prop8triallede.jpgThe nation’s first federal trial on the constitutionality of a same-sex marriage ban has moved another step closer to completion in U.S. District Court in San Francisco.

The two sides in the case–a pair of same-sex couples on one hand and the sponsors of California’s Proposition 8 on the other–filed their final briefs late Friday shortly before a midnight deadline.

The next step will be for U.S. District Judge Vaughn Walker to schedule closing arguments in the case sometime this spring.

After that, Walker will issue a later written ruling on a lawsuit in which the two couples claim Proposition 8 violates their federal constitutional rights.

Earlier, Walker heard evidence in the case in a two and one-half week nonjury trial in January.

Proposition 8, enacted by state voters in 2008, provides that “only marriage between a man and a woman is valid or recognized in California.”

The initiative overturned a California Supreme Court ruling that held there is a state constitutional right to gay and lesbian marriage.

The lawsuit filed by Kristin Perry and Sandra Stier of Berkeley and Paul Katami and Jeffrey Zarrillo of Burbank last year took a different approach to California marriage battles and was based on federal rather than state constitutional arguments.

Among other arguments in their final brief, the two couples cite a series of U.S. Supreme Court rulings in which the high court has said “the decision to marry is a fundamental right” and “marriage is one of the basic civil rights of man.”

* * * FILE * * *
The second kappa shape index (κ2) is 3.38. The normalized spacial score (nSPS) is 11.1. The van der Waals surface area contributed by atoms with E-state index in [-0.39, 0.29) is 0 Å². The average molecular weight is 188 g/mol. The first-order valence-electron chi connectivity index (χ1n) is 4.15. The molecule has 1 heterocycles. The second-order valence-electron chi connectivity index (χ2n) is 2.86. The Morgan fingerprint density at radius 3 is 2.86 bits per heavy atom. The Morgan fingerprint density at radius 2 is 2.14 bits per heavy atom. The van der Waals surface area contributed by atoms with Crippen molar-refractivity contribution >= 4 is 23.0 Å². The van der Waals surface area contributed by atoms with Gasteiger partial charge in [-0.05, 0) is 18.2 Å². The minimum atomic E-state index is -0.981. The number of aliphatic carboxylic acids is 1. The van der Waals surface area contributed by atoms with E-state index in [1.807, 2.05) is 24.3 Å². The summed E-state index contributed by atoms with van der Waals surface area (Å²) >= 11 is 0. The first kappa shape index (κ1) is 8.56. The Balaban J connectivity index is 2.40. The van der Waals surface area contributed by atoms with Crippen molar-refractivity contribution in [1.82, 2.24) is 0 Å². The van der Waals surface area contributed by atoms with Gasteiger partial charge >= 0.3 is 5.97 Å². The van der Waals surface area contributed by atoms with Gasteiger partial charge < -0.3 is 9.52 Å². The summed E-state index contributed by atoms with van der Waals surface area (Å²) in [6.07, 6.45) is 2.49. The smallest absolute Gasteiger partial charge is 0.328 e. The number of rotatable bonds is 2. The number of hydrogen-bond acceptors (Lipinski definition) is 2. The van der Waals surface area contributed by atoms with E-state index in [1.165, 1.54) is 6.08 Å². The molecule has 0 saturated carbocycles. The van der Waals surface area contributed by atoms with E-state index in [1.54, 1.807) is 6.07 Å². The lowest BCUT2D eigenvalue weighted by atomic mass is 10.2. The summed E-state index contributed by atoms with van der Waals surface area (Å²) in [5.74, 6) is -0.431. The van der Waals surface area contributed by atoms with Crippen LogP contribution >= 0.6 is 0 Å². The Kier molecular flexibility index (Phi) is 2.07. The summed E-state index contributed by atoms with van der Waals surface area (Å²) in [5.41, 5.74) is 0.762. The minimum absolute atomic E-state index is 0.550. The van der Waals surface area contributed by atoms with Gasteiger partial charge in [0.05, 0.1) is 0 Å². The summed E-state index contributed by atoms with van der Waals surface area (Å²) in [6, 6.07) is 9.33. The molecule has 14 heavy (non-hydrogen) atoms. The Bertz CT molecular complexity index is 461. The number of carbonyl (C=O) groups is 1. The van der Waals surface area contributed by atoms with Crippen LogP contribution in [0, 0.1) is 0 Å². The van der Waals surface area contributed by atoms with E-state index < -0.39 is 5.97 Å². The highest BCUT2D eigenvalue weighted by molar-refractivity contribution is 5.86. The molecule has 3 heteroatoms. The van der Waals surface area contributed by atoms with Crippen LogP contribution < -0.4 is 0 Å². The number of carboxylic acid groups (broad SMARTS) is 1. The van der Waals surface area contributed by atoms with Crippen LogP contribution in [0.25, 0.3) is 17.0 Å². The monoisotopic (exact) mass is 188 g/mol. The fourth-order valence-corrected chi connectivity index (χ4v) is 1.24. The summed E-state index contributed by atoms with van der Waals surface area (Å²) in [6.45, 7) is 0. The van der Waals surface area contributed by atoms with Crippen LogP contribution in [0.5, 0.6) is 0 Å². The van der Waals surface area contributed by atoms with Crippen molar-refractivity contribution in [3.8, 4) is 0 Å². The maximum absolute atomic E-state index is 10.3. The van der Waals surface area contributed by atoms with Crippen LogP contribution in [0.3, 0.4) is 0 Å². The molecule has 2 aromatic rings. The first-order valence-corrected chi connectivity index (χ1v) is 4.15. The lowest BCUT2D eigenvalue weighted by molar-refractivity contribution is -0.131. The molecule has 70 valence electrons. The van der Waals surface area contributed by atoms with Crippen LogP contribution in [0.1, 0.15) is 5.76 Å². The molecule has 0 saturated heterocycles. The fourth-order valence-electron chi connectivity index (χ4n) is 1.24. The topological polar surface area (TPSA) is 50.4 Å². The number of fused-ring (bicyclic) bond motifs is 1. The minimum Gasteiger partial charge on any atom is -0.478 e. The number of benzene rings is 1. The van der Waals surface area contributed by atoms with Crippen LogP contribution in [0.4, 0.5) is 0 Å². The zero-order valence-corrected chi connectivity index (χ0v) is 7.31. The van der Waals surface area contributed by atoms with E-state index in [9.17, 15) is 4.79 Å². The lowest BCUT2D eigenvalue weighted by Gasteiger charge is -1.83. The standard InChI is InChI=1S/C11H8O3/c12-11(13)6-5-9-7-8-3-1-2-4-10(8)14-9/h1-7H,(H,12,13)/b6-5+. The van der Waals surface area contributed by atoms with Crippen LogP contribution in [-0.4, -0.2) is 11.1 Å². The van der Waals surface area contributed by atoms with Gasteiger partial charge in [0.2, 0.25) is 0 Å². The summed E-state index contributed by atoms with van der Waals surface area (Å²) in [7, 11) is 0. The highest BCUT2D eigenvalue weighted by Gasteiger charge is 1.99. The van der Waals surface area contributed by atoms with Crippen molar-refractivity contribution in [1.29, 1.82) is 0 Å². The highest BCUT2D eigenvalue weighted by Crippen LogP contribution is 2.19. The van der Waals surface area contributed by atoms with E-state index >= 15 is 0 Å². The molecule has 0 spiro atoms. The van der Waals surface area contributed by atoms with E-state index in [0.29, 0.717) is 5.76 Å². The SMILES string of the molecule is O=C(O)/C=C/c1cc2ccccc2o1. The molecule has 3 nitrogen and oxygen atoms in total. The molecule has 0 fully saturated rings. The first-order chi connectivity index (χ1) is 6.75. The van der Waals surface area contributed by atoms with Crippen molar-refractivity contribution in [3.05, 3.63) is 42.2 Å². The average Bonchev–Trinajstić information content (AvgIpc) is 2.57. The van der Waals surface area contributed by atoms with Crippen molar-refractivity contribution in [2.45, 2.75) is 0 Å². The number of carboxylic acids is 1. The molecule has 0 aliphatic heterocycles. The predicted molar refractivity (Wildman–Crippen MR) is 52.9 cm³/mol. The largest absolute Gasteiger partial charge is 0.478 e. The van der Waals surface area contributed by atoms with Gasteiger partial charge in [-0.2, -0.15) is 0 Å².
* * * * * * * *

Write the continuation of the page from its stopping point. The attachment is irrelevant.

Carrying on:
But Proposition 8 sponsors argued in their brief that same-sex relationships cannot be “shoehorned into the fundamental right to marry that has been recognized by the Supreme Court.”

Their lawyers wrote, “The Supreme Court has never so much as hinted that the fundamental right to marry extends beyond opposite-sex unions.”

The Proposition 8 sponsors also contend that a purpose of marriage is “promoting enduring and stable family structures for the responsible raising and care of children by their biological parents.”

Lawyers for the two couples claim, however, that evidence at the trial showed that children raised by lesbian and gay parents are as well-adjusted as those raised by heterosexual parents.

The attorneys cited the experience of the Netherlands and Massachusetts, where gay marriage is legal, and wrote, “There is no evidence that there has been any harm to the institution of marriage as a result of allowing same-couples to marry.”

The trial in Walker’s court is only the first stage in resolving the couples’ lawsuit.

Walker’s eventual ruling can be appealed to a three-judge panel of the 9th U.S. Circuit Court of Appeals in San Francisco, then to an 11-judge panel of the same court and finally to the U.S. Supreme Court.

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